August 29, 2016
New Chip Cards May Not Be As Secure As Expected
Remember not long ago, when the big credit card issuers went on at some length touting their latest advances in smart chip technology? The new tech was supposed to vastly improve the security of credit cards, rendering them virtually immune to hacking. Well, it turns out that might have been a bit of an overstatement.
At a recent Black Hat security conference in Las Vegas, a pair of presentations were made, giving the attendees a taste of what’s to come. Both presentations revealed flaws in the security as currently designed. While these flaws present a significant challenge for even a skilled hacker, the fact that they were found and revealed at all is disturbing, and no doubt, it means that toolkits will be developed and made accessible to less talented hackers, which will broaden the scope of the threat.
In the first presentation, a technique was demonstrated whereby the card reader was fooled into thinking that the credit card in question had no smart chip, thus circumventing the added security protocols entirely.
The second, and more ambitious of the two demonstrations, involved stealing the temporary, dynamic number generated by a smart chip. There’s only a very brief window of time to pull this off, but the attempt was successfully made and demonstrated on stage.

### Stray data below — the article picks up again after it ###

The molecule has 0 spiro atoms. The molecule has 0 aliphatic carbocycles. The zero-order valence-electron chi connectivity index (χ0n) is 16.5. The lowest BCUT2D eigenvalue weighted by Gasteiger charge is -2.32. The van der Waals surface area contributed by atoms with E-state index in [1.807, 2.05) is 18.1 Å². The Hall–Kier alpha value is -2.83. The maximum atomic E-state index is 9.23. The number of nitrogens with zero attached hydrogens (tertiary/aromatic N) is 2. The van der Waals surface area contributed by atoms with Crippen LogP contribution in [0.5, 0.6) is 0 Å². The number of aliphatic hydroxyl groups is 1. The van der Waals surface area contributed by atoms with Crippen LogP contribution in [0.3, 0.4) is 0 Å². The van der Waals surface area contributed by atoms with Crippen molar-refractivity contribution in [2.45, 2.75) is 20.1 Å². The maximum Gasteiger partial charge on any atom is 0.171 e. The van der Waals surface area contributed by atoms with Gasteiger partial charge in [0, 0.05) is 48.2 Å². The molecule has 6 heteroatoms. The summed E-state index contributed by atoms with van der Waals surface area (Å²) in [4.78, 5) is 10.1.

These two hacking methods are added to the technique demonstrated by a security researcher last year, in which he reverse-engineered the algorithm to determine the number of a replacement card on American Express cards. Simply get enough information to report the card stolen, have the company issue a replacement, and a hacker can use the new card number to make purchases.
We’ve seen all this before.
In the 1990s, Sony spent billions in an attempt to create DVDs that could not be copied, only to see their significant investment undone in about a week’s time, and with something as simple as a permanent marker, no less. Suffice it to say that there has yet to be a security measure devised that some hacker, somewhere has not been able to figure a way around.